That was our bench the time you said to me
  The long new poem -- but how different now,
  How eerie with the curtain of the fog
  Making it strange to all the friendly trees!
  There is no wind, and yet great curving scrolls
  Carve themselves, ever changing, in the mist.
  Walk on a little, let me stand here watching
  To see you, too, grown strange to me and far. . . .
  I used to wonder how the park would be
  If one night we could have it all alone --
  No lovers with close arm-encircled waists
  To whisper and break in upon our dreams.
  And now we have it! Every wish comes true!
  We are alone now in a fleecy world;
  Even the stars have gone. We two alone!

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Submitted on May 13, 2011

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Sara Teasdale

Sara Trevor Teasdale was an American lyrical poet. She was born on august 8, 1884, in St. Louis, Missouri, and after her marriage in 1914 she went by the name Sara Teasdale Filsinger. Teasdale's first poem was published in Reedy's Mirror, a local newspaper, in 1907. Her first collection of poems, Sonnets to Duse and Other Poems, was published that same year. Teasdale's second collection of poems, Helen of Troy and Other Poems, was published in 1911. It was well received by critics, who praised its lyrical mastery and romantic subject matter. In the years 1911 to 1914, Teasdale was courted by several men, including poet Vachel Lindsay, who was absolutely in love with her but did not feel that he could provide enough money or stability to keep her satisfied. She chose instead to marry Ernst Filsinger, who had been an admirer of her poetry for a number of years, on December 19, 1914. Teasdale's third poetry collection, Rivers to the Sea, was published in 1915 and was a best seller, being reprinted several times. A year later, in 1916 she moved to New York City with Filsinger, where they resided in an Upper West Side apartment on Central Park West. In 1918, her poetry collection Love Songs (released 1917) won three awards: the Columbia University Poetry Society prize, the 1918 Pulitzer Prize for poetry and the annual prize of the Poetry Society of America. Filsinger was away a lot on business which caused a lot of loneliness for Teasdale. In 1929, she moved interstate for three months, thereby satisfying the criteria to gain a divorce. She did not wish to inform Filsinger, and only did so at the insistence of her lawyers as the divorce was going through - Filsinger was shocked and surprised. Post-divorce, Teasdale remained in New York City, living only two blocks away from her old home on Central Park West. She rekindled her friendship with Vachel Lindsay, who was by this time married with children. In 1933, she committed suicide by overdosing on sleeping pills. Her friend Vachel Lindsay had committed suicide two years earlier. She is interred in the Bellefontaine Cemetery in St. Louis. more…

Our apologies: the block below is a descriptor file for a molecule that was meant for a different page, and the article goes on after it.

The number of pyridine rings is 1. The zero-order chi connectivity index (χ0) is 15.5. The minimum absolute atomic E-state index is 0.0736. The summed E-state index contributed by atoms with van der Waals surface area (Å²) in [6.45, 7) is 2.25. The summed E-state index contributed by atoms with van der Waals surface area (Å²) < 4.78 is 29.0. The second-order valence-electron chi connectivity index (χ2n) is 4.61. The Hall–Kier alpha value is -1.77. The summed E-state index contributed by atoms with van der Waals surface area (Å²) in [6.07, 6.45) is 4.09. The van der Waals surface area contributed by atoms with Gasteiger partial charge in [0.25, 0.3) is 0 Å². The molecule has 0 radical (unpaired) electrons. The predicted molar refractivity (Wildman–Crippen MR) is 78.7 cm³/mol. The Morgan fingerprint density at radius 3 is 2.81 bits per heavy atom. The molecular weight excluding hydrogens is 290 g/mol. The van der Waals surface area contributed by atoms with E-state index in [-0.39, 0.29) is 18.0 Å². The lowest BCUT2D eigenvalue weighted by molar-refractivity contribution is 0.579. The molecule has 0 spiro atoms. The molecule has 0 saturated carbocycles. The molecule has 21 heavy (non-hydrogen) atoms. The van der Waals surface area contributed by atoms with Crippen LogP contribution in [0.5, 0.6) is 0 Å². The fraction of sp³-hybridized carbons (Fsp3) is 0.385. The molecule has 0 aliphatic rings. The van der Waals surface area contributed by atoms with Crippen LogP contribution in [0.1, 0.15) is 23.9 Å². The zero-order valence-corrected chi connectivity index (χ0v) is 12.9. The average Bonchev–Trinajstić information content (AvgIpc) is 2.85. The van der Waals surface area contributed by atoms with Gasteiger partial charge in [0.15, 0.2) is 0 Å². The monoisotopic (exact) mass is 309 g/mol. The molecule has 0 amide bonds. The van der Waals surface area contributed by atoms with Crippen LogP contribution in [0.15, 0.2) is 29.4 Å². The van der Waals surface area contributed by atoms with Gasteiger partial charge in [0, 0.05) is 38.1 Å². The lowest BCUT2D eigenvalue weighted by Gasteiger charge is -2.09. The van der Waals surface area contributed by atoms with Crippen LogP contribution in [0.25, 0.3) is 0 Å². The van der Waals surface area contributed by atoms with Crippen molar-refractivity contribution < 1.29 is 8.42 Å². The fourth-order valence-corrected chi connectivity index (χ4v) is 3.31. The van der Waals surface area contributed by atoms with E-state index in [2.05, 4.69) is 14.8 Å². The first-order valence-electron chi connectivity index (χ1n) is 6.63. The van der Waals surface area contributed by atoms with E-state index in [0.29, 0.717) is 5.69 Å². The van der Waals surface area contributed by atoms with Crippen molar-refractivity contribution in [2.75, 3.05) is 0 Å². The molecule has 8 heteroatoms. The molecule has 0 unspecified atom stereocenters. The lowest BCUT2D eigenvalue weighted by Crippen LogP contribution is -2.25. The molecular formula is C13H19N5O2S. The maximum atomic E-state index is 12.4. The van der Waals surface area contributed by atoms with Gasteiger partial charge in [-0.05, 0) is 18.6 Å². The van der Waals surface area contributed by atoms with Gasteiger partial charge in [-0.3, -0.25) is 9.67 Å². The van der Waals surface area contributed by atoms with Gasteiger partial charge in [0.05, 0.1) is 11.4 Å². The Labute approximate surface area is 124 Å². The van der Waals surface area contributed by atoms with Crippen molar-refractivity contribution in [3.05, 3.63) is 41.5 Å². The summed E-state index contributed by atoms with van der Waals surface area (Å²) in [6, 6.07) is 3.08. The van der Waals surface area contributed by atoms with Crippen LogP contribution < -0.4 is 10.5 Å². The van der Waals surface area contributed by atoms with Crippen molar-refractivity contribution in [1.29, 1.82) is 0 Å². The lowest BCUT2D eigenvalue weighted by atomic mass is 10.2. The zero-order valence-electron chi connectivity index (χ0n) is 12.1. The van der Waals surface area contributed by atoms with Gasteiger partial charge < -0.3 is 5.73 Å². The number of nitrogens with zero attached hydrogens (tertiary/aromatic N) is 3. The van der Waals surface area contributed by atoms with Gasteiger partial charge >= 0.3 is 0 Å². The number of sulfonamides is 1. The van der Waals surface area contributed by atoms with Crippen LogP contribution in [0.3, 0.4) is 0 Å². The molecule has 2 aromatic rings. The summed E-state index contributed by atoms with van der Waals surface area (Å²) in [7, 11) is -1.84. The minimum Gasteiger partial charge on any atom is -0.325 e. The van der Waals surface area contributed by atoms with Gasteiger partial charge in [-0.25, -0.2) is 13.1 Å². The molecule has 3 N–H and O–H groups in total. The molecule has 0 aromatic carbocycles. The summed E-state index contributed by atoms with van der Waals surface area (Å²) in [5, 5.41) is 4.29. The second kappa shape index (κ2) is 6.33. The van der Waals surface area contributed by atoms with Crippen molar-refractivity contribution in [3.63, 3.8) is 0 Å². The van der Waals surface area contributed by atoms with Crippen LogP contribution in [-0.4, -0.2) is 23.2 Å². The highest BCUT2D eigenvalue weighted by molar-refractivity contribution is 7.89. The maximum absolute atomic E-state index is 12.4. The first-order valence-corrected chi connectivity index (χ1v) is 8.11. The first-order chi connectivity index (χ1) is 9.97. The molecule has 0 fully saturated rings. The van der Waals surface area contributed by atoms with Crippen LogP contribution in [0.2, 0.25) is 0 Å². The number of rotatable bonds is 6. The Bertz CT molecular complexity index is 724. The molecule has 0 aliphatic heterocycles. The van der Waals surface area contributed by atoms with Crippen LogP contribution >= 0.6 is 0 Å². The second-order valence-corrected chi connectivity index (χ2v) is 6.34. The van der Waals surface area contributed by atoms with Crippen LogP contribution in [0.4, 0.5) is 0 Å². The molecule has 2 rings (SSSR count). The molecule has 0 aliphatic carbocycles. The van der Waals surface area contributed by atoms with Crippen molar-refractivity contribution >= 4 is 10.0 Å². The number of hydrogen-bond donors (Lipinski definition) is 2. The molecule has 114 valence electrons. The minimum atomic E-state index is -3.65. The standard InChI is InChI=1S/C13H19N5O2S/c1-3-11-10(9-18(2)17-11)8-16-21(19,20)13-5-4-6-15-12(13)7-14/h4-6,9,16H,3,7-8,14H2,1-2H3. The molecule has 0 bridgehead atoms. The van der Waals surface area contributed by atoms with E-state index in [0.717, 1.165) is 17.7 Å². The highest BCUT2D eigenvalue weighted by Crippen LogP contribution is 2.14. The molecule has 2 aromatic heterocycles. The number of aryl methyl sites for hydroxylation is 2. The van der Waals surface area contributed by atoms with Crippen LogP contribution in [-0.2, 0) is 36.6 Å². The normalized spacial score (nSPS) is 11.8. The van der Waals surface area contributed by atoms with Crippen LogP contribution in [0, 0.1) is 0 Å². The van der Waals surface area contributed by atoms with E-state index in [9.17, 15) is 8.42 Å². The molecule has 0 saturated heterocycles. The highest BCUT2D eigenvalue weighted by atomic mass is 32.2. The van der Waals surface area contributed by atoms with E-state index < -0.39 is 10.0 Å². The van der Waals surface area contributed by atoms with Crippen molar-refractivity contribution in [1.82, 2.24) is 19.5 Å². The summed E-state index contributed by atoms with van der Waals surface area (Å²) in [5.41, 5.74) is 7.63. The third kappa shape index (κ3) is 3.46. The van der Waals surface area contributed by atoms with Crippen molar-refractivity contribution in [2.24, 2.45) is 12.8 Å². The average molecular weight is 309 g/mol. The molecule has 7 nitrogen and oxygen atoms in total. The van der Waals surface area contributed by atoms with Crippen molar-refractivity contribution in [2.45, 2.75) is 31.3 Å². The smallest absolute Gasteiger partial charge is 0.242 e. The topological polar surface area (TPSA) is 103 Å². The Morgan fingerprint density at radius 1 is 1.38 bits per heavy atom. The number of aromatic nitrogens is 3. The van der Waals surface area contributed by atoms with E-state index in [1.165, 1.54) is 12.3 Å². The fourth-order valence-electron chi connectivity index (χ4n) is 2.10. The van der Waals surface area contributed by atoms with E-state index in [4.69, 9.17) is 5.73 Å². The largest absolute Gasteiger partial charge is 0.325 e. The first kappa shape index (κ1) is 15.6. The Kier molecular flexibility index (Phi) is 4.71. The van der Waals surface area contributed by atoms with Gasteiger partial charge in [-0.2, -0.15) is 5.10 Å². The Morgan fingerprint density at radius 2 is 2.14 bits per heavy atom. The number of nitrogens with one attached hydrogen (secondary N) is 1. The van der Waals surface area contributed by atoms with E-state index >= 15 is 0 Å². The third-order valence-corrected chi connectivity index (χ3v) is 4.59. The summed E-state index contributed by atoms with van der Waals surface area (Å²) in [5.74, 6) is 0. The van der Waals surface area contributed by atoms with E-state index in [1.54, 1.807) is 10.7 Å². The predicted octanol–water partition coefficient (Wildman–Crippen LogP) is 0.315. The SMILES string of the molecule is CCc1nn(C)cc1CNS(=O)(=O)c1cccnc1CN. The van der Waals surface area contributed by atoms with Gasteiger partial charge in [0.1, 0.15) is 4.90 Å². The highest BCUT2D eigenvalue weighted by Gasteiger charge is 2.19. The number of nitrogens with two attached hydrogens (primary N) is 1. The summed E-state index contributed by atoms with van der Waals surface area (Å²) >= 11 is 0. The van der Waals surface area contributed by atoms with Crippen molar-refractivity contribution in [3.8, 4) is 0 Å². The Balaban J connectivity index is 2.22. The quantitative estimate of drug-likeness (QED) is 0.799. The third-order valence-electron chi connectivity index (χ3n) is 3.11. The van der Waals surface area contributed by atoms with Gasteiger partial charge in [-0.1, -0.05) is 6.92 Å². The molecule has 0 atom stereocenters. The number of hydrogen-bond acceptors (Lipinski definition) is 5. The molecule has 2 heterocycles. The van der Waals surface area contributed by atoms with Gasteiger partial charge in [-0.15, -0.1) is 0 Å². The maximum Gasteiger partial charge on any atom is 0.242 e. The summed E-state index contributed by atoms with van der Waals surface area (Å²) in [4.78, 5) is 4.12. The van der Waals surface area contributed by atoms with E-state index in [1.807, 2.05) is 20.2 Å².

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    "A November Night" Poetry.com. STANDS4 LLC, 2021. Web. 18 Oct. 2021. <https://www.poetry.com/poem/34472/a-november-night>.